“He did smile more or laugh more around others,” Williams said a decade after Taylor’s death. “In the first couple years … he wasn’t socializing with a lot of people. He was an individual on a mission in life. But now it was more a family. When he brought her around the players, there was a constant smile on his face.”

Garcia Haley said Jackie Taylor’s arrival gave his life new meaning.

“She was everything to him,” she said. “The birth of Jackie just grounded him more as a person. He always wanted to be a father. I think he felt more complete.”

Jackie Taylor said her father’s former teammates and friends shared stories.

“I heard things like, ‘He wouldn’t let anyone go over [to] the house because you were there; he didn’t want people around you,'” Jackie Taylor said, “I’ve heard stories about how he was very overprotective and cared a lot.”

Sean Taylor was turning into a top NFL safety in 2007. He intercepted six passes his first two years. He made the Pro Bowl after the 2006 season and, according to coaches and teammates, he was playing his best football in 2007. He sprained his right knee Nov. 11 and was scheduled to miss two weeks.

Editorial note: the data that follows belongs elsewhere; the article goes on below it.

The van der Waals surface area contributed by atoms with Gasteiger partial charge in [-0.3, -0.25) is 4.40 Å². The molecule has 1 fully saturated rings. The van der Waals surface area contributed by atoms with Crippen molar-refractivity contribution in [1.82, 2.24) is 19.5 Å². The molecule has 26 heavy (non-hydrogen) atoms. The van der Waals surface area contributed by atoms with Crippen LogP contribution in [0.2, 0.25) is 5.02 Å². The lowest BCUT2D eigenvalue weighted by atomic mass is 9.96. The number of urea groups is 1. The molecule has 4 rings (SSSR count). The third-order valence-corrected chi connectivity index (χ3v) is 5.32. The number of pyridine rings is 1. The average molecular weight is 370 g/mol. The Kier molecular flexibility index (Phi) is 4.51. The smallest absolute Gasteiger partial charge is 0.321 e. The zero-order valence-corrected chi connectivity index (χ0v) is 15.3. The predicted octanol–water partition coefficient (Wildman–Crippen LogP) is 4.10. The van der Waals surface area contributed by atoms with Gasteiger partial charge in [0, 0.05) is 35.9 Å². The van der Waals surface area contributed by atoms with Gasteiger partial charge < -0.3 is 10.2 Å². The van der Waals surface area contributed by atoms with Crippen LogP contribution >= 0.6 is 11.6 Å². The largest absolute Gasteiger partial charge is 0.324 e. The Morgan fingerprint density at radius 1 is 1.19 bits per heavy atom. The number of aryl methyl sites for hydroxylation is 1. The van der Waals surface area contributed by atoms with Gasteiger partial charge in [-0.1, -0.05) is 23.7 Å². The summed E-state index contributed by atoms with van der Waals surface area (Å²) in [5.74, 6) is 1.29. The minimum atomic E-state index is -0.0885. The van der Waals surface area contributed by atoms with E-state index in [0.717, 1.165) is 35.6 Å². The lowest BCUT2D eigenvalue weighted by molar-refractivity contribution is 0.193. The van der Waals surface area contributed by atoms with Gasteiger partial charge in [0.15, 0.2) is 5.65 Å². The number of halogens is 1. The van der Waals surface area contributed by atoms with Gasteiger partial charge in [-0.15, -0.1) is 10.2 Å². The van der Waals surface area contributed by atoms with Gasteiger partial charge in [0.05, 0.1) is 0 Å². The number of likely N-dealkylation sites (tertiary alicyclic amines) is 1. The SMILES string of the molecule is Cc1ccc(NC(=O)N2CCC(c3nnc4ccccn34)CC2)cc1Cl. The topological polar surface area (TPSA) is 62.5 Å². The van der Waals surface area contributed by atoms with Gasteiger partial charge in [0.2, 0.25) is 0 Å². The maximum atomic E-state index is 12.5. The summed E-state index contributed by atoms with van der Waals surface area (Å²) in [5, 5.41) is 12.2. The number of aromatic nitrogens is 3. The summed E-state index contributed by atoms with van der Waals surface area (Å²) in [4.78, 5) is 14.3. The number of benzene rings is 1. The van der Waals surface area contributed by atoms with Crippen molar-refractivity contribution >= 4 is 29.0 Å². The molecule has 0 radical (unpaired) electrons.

The weekend before he was slated to return, Taylor went home to Florida with Garcia Haley — then his fiancé — and daughter to celebrate Thanksgiving with her family. But on Nov. 26, burglars entered his home and Sean Taylor, armed with a machete, confronted them. Sean Taylor was shot in the leg, rushed to the hospital and later died. Four men were eventually arrested and charged in his murder.

“You learn to cope with the pain because the pain never really goes away,” Garcia Haley said. “You just learn to live with it, and you learn just to continue to fill your life with love. We’re given no choice but to keep pushing forward, but the tragedy never goes away and the pain never really goes away.”